As Anna Koplik says, “At Peters Valley, you can be what you teach.”


“The current shop assistant, Sean Fitzsimmons, for example, took classes for seven or eight years and has been working for almost a year in a blacksmith shop. It’s been amazing to watch him grow from a hobbyist to teaching his own class. For me, working with as many different people as possible is the best way to grow.”

At Peters Valley, artists of all ages and skill levels find oppor tunities for mentorship and mentoring. There’s an opportu nity to engage in conversations about the creative process, spend time exploring materials, and experiment with new tools, techniques, and ideas. Here, at the Valley, students and teachers alike participate and benefit from the immer sive environment.

During the pandemic lockdown, at Peters Valley, the old blacksmith shop was unattended and went into disrepair. Anna came here in the spring of 2021 and made a lot of shop improvements, such as fixing broken motors, building new steel racks and new tool organizer racks, and rearranging the shop to make it easier for students to use the equipment.

“In managing the organization’s budget and day-to-day operations, I also will be working closely with our Facilities Director Alison BondBaron and the Na tional Park Service,” Jennifer tells us. “The partnership Peters Valley shares with the National Park requires a good deal of communication and detailed reporting for campus-wide improvements and the general upkeep of our nu merous buildings, most of which are historic. “I’m very excited about the forward motion that the organization is embarking on; we have a great support staff to implement our ideas and visions.”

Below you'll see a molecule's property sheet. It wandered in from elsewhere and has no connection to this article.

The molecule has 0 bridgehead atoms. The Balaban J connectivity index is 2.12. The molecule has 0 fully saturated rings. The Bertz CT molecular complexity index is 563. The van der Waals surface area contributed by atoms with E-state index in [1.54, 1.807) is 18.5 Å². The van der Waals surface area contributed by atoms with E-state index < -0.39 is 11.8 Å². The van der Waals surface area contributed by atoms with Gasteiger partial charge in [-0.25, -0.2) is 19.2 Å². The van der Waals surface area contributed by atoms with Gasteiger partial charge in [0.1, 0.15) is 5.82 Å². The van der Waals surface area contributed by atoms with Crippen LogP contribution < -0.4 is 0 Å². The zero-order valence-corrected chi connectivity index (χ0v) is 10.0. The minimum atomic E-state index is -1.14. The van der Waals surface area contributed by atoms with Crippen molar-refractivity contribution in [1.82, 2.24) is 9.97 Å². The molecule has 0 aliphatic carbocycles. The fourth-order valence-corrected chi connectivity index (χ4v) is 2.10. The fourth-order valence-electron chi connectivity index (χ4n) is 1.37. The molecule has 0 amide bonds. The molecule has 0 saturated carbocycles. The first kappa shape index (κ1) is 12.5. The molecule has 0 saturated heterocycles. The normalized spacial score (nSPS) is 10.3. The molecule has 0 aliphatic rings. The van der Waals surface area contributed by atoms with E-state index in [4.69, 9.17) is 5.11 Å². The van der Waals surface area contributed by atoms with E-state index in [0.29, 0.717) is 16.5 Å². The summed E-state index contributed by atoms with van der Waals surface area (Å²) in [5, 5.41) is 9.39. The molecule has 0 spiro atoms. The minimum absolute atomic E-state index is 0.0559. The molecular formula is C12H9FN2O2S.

TaylorJamesandSimonCarly 18

Continued on next page 19


Julia Schmitt Healy

A Weller wrote for various journals and newspapers includ ing Eye Magazine, as well as “other hippie/counter-culture publications,” using connections her mom had as a writer for movie magazines and McCall’s.